Creative Labs Audigy ZS is a PC sound card. It was released in 2003 as an improvement on the existing Audigy Platinum EX. The ZS is designed for attaching audio and visual devices to your computer. However, you can use the sound card as an audio interface by using a converter. This lets you record guitar direct to your hard drive. Using the converter to modify the ZS connector is a cheap alternative to investing in an extra sound card that is guitar-compatible.
- Skill level:
- Moderately Challenging
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Things you need
- TRS to 3.5mm converter
- 3.5mm jack microphone
- Microphone stand
Plug the TRS-to-3.5mm converter into the "Line level" microphone socket, third from the left on the front of the ZS. This converts the 3.5mm socket normally used for line level connections, such as with a microphone, to accept the larger TRS plug, also referred to as a "jack" connector. Electric guitars can only be connected to a jack connector.
Plug the instrument cable into the adaptor. Plug the other end into your guitar.
Click "Start" on your computer and select "Control Panel." Select "Hardware and Sound," click "View Hardware and Devices" underneath "Device Manager." Select the Audigy ZS sound card from the menu. Select "Properties" and edit the settings of the line level socket to "Instrument Level." Microphones and instruments have different signal levels. If you don't increase the base level of the socket, the guitar will be too quiet.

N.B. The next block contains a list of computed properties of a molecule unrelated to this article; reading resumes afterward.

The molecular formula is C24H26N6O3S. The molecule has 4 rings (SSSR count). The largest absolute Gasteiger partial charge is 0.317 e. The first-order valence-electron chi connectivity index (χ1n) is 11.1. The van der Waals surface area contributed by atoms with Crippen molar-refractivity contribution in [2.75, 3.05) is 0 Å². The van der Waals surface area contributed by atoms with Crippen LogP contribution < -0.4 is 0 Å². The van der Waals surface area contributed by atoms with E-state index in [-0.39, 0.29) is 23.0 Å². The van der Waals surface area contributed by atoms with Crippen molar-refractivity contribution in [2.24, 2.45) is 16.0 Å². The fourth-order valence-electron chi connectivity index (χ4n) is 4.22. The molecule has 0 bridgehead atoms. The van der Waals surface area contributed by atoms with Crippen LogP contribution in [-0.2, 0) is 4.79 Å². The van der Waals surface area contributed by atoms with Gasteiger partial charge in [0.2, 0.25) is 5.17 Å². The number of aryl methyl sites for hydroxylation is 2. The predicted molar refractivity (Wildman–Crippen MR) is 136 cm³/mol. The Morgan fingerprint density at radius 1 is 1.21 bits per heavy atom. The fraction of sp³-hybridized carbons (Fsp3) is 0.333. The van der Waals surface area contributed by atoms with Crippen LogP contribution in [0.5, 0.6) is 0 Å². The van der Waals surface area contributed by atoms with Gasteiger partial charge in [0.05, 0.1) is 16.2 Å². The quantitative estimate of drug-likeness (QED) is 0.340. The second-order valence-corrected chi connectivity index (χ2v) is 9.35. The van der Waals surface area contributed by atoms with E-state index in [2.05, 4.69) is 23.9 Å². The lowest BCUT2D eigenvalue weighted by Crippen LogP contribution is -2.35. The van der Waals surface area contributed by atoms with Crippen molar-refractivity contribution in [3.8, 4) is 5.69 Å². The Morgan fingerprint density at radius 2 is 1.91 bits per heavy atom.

Place a microphone stand so that the collar sits directly in front of the speaker on your guitar amplifier. Fit a microphone into the collar.
Remove the converter from the "Line Level" jack on the sound card. Connect the microphone cable to the "Line Level" input on the Audigy ZS.
Connect a jack cable to your guitar input. Connect the other end to the amplifier. Turn on the amplifier. This approach mitigates the need to modify your sound card. Instead of recording directly to the sound card, the microphone records the output from the amplifier and sends the audio signal, rather than line level signal to the sound card. The benefit of this is that you don't need to modify your sound card settings, and you get a more natural sound. However, interference from wind, air conditioning and creaky floor boards is more likely.
Tips and warnings
- Turn off fans and other noisemaking devices before recording with the microphone.
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